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Topics: wealth management, S&P500, stock markets, election, Dow Jones, volatility, 2017, return on investment



A Post Election Look at the Markets

Posted by Pat Bohen

Jan 3, 2017 4:30:58 PM

Happy New Year!  Patrick Bohen provided his insights to David Robinson of The Buffalo News for a New Year's Day article covering what 2017 may hold in store for the stock market. 

What will 2017 bring for stocks? Local investment advisers make predictions.

By

As Donald Trump goes, so goes the stock market.

That, in a nutshell, is how local investment advisers see 2017 shaping up.

The president-elect, if he’s able to deliver on some of his pro-business tax and regulation promises, could be a powerful force on Wall Street in 2017. If he can’t, Trump’s failure to cut taxes, ease regulations could lead to widespread disappointment among investors who now are counting on his promises becoming reality.

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Topics: wealth management, new year, Dow, NYSE, NASDAQ, stock markets, current events, election



Quelling Myopic Loss Aversion

Posted by Chad R. O'Connell AIF QPFC

Oct 28, 2016 6:37:00 AM

The Information Age has changed our lives. It has never been easier to access information. Good things have come from this technology: connecting with friends across the globe, communicating with colleagues more efficiently, learning about unusual subjects.

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Topics: wealth management, investing,, investments, investors, investment performance, myopic loss aversion, market performance, dopkins wealth



Comparing Equity and Fixed Income Trade Settlements

Posted by The Dopkins Wealth Team

Apr 1, 2016 6:00:00 AM

Many investors have not thought much about how stock, mutual fund and bond transactions actually settle. In most situations, the securities move in or out of a client’s account electronically. Most securities settle in one to three days after the trade date (commonly referred to as T+1 or T+3). Settlement simply means the securities are delivered in or out of the account on the established date.

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Topics: fixed income, trade settlements, shadow post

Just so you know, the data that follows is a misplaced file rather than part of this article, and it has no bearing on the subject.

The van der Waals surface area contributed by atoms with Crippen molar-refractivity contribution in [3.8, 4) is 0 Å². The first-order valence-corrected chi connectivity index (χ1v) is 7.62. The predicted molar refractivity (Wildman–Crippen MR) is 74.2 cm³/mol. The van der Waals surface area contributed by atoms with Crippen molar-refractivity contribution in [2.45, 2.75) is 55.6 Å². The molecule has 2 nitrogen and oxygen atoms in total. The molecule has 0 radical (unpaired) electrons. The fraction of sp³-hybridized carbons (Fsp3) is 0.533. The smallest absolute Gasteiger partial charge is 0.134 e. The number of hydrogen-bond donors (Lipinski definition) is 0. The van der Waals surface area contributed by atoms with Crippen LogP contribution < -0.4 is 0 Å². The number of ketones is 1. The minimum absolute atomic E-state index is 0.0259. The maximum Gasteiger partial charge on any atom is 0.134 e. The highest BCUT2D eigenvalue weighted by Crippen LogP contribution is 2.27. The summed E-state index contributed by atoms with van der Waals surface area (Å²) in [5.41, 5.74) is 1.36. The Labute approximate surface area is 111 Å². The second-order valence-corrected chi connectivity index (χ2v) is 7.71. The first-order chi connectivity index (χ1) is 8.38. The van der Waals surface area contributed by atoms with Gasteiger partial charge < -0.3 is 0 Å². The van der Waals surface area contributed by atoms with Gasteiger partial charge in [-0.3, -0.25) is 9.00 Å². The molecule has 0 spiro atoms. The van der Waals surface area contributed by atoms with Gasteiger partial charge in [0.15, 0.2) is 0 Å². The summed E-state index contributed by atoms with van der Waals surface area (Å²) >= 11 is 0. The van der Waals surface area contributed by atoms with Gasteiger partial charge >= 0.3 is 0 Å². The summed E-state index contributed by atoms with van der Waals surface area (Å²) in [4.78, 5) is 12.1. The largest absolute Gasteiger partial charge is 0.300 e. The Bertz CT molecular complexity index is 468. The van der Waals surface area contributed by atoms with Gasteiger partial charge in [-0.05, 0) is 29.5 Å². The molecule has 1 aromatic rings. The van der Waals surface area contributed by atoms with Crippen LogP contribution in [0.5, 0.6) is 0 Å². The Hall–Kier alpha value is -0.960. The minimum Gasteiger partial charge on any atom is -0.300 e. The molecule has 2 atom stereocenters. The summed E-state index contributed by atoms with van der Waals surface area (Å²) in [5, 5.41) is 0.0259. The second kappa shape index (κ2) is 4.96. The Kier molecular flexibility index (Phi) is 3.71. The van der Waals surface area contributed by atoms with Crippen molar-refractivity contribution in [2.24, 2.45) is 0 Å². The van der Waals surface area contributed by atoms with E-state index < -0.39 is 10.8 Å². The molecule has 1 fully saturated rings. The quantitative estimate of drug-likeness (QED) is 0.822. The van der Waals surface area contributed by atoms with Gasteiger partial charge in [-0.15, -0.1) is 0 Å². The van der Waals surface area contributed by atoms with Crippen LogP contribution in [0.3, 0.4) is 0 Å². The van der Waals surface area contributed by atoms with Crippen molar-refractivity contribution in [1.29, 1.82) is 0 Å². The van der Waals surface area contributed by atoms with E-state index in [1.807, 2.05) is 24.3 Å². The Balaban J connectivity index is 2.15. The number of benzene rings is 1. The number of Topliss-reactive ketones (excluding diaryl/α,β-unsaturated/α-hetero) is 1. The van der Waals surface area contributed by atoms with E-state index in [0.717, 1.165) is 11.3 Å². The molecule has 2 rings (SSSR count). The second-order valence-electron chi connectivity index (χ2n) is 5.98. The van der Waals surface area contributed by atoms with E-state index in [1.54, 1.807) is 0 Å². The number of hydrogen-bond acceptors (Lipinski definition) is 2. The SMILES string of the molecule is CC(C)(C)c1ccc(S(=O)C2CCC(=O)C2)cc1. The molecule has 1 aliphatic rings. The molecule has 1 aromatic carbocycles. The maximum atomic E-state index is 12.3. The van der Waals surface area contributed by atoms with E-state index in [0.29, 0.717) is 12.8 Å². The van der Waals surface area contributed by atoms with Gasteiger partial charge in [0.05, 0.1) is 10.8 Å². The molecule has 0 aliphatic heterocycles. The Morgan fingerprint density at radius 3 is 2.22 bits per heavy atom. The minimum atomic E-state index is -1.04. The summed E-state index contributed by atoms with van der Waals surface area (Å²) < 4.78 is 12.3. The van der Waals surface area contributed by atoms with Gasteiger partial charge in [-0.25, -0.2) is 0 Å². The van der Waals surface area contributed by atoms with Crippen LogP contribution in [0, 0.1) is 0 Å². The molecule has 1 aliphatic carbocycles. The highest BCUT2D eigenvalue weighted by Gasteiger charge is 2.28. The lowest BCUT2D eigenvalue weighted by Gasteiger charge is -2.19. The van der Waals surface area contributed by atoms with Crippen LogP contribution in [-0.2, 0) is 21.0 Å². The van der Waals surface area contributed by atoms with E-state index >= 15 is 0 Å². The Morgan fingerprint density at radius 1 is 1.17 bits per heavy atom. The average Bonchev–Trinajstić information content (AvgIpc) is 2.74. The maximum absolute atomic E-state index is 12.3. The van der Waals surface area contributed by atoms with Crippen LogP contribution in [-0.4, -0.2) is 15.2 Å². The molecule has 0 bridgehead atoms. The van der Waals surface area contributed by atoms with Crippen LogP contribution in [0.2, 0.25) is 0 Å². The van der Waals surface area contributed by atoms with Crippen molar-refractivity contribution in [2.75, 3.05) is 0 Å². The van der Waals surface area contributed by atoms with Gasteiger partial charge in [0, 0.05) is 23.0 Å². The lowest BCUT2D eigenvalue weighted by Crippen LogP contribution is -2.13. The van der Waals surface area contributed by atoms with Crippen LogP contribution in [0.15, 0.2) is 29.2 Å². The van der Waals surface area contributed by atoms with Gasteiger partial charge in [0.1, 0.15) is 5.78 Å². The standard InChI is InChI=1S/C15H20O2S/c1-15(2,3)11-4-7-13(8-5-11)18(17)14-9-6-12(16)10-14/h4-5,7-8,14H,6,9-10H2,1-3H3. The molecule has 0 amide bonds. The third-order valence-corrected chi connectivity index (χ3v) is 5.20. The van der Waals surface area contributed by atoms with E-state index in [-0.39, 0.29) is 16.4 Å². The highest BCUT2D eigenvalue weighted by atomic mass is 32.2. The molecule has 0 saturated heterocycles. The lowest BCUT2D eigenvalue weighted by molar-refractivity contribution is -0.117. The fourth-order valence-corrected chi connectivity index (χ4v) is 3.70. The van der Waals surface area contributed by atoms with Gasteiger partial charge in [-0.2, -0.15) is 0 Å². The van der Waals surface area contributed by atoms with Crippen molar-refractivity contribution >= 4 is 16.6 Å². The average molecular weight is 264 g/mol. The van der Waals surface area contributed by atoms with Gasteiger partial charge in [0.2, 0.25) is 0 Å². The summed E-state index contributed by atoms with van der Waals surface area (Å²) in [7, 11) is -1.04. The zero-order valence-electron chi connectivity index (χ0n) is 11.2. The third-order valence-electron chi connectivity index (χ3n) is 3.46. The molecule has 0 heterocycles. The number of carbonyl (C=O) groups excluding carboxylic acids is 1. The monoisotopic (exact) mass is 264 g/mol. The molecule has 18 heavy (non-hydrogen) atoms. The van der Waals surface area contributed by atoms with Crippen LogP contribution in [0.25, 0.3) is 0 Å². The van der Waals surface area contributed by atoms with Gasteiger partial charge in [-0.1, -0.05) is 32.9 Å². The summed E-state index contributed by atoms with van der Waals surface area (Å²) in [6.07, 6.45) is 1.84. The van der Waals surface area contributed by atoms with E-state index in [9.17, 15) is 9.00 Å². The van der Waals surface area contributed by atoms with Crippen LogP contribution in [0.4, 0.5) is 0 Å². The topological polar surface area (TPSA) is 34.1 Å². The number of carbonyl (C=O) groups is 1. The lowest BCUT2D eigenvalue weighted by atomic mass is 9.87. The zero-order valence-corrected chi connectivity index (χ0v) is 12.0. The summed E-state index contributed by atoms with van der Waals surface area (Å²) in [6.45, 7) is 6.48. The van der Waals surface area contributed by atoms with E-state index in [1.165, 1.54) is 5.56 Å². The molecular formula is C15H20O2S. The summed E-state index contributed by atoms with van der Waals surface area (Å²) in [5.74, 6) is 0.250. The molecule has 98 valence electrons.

New Money Market Fund Rules: What They Are and What We Think

Posted by The Dopkins Wealth Team

Mar 24, 2016 3:31:38 PM


In 2014, the Securities and Exchange Commission (SEC) released new money market fund rules. Effective by October 2016, the biggest changes pertain to their liquidity and who can hold certain funds.

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Topics: money market funds, retail money markets, institutional money markets, net asset values, money market fund rules, NAV



An Individual Bond Ladder Versus a Bond Fund

Posted by The Dopkins Wealth Team

Mar 15, 2016 8:00:00 PM

Many investors are worried about how rising interest rates will affect their fixed income portfolio. Many believe an individual bond ladder better protects them against rising rates because they can see each bond mature. This is a common misnomer. An environment of rising rates will have a similar effect on the value of an individual bond ladder as it will with a bond fund of similar duration and credit quality. Interest rate risk is measured by duration, which measures the sensitivity of a bond’s price to a change in interest rates. For example, a portfolio with a four-year duration will lose 4 percent of its value if interest rates increase by 1 percent (or vice versa).

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Topics: fixed income, bonds; fixed income, bond fund, bond ladder, individual bond ladder